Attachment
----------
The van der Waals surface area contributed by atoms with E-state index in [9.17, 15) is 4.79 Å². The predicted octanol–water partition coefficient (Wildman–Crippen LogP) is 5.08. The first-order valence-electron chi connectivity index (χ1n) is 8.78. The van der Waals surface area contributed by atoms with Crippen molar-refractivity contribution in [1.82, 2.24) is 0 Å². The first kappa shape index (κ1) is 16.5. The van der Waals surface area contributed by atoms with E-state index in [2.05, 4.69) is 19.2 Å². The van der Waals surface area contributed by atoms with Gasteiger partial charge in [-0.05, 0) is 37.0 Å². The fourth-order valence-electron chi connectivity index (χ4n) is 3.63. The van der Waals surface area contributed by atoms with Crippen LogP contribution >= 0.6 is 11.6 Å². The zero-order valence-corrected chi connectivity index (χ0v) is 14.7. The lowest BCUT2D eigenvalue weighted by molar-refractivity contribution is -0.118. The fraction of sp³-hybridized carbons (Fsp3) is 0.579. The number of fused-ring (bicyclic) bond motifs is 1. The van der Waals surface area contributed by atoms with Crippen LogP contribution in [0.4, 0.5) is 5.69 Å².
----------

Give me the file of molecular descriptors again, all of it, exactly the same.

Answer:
The van der Waals surface area contributed by atoms with E-state index in [9.17, 15) is 4.79 Å². The predicted octanol–water partition coefficient (Wildman–Crippen LogP) is 5.08. The first-order valence-electron chi connectivity index (χ1n) is 8.78. The van der Waals surface area contributed by atoms with Crippen molar-refractivity contribution in [1.82, 2.24) is 0 Å². The first kappa shape index (κ1) is 16.5. The van der Waals surface area contributed by atoms with E-state index in [2.05, 4.69) is 19.2 Å². The van der Waals surface area contributed by atoms with Gasteiger partial charge in [-0.05, 0) is 37.0 Å². The fourth-order valence-electron chi connectivity index (χ4n) is 3.63. The van der Waals surface area contributed by atoms with Crippen LogP contribution >= 0.6 is 11.6 Å². The zero-order valence-corrected chi connectivity index (χ0v) is 14.7. The lowest BCUT2D eigenvalue weighted by molar-refractivity contribution is -0.118. The fraction of sp³-hybridized carbons (Fsp3) is 0.579. The number of fused-ring (bicyclic) bond motifs is 1. The van der Waals surface area contributed by atoms with Crippen LogP contribution in [0.4, 0.5) is 5.69 Å².